KINGSTON, Jamaica, CMC – Jamaica last month recorded a total of more than 140 notifications of dengue fever with the island’s Chief medical officer, Dr. Dr Jacqueline Bisasor McKenzie, saying the figure was significantly higher than the same period last year.
Speaking on a television programme here Monday, Dr. McKenzie said that the increased figure could be attributed to the prevailing drought conditions.
She told television viewers that the number of suspected dengue cases recorded for three out of the last five years has been “above the monthly mean, and comparing this year to last year, we have been way above.”
She said the Ministry of Health has been receiving more notifications, describing them “as the tip of the iceberg.
“For July, we had about 140 something notifications that were fitting…the definitions (and0 so would be classified as suspected dengue. Last year we were in the region of 20, 30 and we know people have to store water but you have to cover the containers so as to prevent the mosquitoes from getting in there and laying their eggs.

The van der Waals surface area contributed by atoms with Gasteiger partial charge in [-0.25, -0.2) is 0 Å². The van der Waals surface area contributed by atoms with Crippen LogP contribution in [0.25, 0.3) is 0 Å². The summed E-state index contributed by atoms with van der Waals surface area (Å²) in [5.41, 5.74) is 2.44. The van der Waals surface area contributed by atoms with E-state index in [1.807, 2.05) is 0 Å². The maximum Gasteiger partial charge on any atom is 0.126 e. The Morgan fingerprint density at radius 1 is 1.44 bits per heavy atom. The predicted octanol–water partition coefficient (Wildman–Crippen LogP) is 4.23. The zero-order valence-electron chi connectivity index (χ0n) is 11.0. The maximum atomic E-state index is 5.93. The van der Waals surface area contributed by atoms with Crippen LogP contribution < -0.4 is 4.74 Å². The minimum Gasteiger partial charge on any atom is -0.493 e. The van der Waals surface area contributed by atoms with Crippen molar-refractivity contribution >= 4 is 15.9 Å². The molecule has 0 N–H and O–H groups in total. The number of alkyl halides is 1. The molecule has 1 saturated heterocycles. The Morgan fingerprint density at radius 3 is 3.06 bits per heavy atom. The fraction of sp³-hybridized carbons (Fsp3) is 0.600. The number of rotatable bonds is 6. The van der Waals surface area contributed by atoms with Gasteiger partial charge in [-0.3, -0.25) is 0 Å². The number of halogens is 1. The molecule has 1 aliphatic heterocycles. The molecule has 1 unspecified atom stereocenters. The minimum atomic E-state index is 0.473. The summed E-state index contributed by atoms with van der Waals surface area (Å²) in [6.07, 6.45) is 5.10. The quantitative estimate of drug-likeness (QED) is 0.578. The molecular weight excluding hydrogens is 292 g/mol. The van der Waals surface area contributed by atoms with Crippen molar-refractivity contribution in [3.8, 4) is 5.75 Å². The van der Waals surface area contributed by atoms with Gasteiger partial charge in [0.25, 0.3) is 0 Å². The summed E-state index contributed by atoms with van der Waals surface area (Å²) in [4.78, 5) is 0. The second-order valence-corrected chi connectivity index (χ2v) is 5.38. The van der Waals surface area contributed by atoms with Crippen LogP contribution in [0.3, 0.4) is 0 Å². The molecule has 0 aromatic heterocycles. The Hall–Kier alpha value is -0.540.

“Every case of dengue has the potential to become serious and to result in death,” she warned.
Last week, the Washington-based Pan American Health Organization (PAHO) warned of what it describes as “the complex situation” of dengue in Latin America and the Caribbean.
It said that the region is currently experiencing “a new epidemic cycle of the disease” after two years of low incidence.
According to the latest PAHO epidemiological update, during the first seven months of 2019, more than two million people contracted the disease, and 723 died.
PAHO said another characteristic of the current epidemic is that children under the age of 15 appear to be among the most affected.